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Demonlover (January 22/05)

Though nobody could ever accuse writer/director Olivier Assayas of playing it safe, Demonlover is nevertheless an incoherent disaster. Assayas' off-kilter approach is intriguing for a little while - something that's compounded by a genuinely interesting visual style - but ultimately becomes exhausting and mind-numbing.

Our "hero" is Diane (Connie Nielson), an executive who is willing to do whatever it takes to get ahead - even if that means having a superior drugged and kidnapped. Her company's latest target is animated porn, a burgeoning market coveted by various rivals - including one represented by an American named Elaine (Gina Gershon). The film also features Chloe Sevigny (playing an underling who hates Diane) and Charles Berling (as a sadistic colleague).

Demonlover starts off fantastically, with Diane stalking said superior in an airport after injecting a sedative in her drink aboard a flight. Assayas - along with cinematographer Denis Lenoir - imbues the movie with a shaky, sinister quality that is admittedly quite compelling. But it's not long before the film adopts a tone of utter bewilderment, eschewing anything resembling coherency in favor of inexplicable plot developments and a general sense of confusion. It's as though Assayas is trying to emulate Takashi Miike, infusing the film with unlikable characters and a story that's hopelessly convoluted.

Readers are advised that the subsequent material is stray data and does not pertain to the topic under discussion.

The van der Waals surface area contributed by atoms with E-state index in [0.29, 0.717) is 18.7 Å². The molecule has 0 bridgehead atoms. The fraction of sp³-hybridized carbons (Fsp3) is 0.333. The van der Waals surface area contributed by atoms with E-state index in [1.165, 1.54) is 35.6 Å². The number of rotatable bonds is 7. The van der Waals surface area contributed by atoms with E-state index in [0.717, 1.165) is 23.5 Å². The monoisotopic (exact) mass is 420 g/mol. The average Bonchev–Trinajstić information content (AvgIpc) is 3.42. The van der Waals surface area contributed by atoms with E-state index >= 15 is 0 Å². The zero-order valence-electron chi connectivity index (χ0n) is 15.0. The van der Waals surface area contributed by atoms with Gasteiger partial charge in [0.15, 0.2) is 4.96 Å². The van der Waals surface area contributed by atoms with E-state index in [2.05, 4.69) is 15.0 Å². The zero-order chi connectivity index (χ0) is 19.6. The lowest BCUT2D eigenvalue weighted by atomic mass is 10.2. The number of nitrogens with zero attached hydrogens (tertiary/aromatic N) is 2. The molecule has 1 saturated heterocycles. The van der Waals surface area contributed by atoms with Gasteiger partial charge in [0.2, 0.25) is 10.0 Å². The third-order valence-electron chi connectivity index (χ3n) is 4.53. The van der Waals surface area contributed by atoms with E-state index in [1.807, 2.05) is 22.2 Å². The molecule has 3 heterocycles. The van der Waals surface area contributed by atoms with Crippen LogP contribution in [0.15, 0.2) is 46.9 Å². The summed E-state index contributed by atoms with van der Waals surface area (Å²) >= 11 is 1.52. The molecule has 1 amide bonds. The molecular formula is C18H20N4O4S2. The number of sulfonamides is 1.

It certainly seems as though Assayas is attempting to make some sort of a statement about the lack of ethics in today's business practices, but in his zest to present the material in an unusual and avant-garde manner, he winds up alienating the audience and negating any positive aspects in his own screenplay. It's abundantly clear that Assayas is a talented filmmaker - he's already proven as much with Clean - but he's just trying to do too much here for his own good. And though the film's conclusion is unexpectedly nasty, there's really not much here worth recommending (Sonic Youth's discordant score remains one of the few highlights of the film).

out of

About the DVD: Palm Pictures has gone all out with this feature-loaded two-disc special edition, which presents the film in a longer, uncut version that's previously been unavailable in North America. The lion's share of the extras are located on the second disc, with an hour-long making-of featurette the obvious highlight. The disc also includes interviews with Nielson, Sevigny, Berling, and director Assayas (interestingly, Sevigny doesn't have a whole lot of positive things to say about her experience working on the film). There's also a 30-minute look at the process Sonic Youth underwent in scoring the film, along with a 40-minute Q&A that Assayas held after a screening at an American university. All in all, this is an amazing package that will surely please fans of the film.
© David Nusair